In today’s environment it’s critical for private physicians to think strategically about these issues and plan accordingly. Make certain you are comfortable with how the legislation will impact your business. If appropriate, consider the benefits of securing a competitive advantage by locking in today’s cheap real estate costs for the future. Attractive financing, low lease rates, and lower building prices currently exist and maybe the key for a healthy business in the future.

Source: CoStar News (Medical developers, hospitals early winners as healthcare overhaul becomes law.)


Healthcare Bill Levies 3.8 Percent Tax on Rents

Posted: March 31st, 2010 | Author: | Filed under: Investment, Leasing | Tags: , , , , | No Comments »

One component of the Healthcare Bill that was passed is a new Medicare tax on investment income. Designed to help offset the cost of the overhaul of the healthcare system, a new tax of 3.8% is levied on investment income for individuals reporting more than $200,000 in income, and joint filers earning reporting more than $250,000. The tax will start in 2013, but the far-reaching definition of income is what should catch the attention of both landlords and tenants. Under the bill, investment income includes interest, dividends, annuities, royalties, capital gains, and rents.

Given the timetable for the tax, both landlords and tenants should be aware of the impact this tax could have on their rent, term, and operating expense provisions of their lease.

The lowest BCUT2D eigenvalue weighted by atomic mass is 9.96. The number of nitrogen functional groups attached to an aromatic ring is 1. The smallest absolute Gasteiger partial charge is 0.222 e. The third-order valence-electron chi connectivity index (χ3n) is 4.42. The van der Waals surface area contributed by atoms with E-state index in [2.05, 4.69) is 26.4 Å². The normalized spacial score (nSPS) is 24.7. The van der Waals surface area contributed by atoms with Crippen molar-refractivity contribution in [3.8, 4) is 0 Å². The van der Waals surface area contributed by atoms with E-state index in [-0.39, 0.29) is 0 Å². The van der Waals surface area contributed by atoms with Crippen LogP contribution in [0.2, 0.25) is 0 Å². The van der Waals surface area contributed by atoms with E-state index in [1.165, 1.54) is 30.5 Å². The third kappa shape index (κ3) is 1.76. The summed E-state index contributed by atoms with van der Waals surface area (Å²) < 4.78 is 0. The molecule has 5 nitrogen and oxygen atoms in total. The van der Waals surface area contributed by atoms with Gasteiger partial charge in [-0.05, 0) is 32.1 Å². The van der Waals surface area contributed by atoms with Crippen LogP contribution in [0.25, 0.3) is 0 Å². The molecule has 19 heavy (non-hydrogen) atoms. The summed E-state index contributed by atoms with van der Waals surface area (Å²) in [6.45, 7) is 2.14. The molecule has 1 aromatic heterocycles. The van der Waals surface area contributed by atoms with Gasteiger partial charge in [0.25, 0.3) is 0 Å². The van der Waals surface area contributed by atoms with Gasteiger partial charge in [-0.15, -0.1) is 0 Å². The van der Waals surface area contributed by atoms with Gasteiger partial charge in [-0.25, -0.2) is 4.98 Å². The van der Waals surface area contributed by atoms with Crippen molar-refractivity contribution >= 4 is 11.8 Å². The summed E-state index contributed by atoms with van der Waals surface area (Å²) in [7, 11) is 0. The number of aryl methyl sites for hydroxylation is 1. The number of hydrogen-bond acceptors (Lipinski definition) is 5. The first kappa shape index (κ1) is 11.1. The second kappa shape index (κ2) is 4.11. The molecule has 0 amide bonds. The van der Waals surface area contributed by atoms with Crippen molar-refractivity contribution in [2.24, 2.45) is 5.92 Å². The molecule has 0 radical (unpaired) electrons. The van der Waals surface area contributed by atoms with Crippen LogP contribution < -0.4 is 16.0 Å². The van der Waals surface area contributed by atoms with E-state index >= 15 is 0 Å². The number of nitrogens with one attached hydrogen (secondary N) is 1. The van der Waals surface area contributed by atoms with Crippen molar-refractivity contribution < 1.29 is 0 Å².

The Silicon Valley’s Perspective on the Massive Healthcare Bill…

Posted: March 31st, 2010 | Author: | Filed under: News, Trends | Tags: , , , , , , , , | No Comments »

With so much at stake given the recent healthcare legislation, it’s interesting to consider a local perspective on the matter. The Business Journal recently published an article with the opinions of some of the Bay Area’s most influential healthcare leaders. For the most part, many are holding their breath awaiting further clarification on Bill’s policies and overall implications. The following is a glimpse of their perspectives. 

Jane Ogle, chief operating officer of the Santa Clara Family Health Plan, “called it 100 years overdue”. She expressed disappointment that the number of the Law’s provisions, including the establishment of insurance exchanges and the expansion of Medi-Cal, don’t take effect until 2014. But she called “huge” the protection given to the Healthy Families Program that provides low-cost insurance to children and teenagers who don’t qualify for Medi-Cal.

Paul Beaupre’, CEO of Good Samaritan Hospital, said that right now the federal government is talking about insuring people at the same rate as MediCal, the states program to cover the poor. But in California, this doesn’t ensure access to care, he said. Many physicians won’t accept these rates, which are some of the lowest in the nation for medical reimbursement. He added that the bill is an important first step, nonetheless. He hopes small business owners will finally see those premium increases subside.

Jim Dover, CEO of O’Connor Hospital, explained that when the expanded coverage begins in 2014, hospitals will see fewer uninsured patients in their emergency rooms. At O’Connor, which is run by Daughters of Charity Health System, about one third of those currently walking in through the doors have no insurance.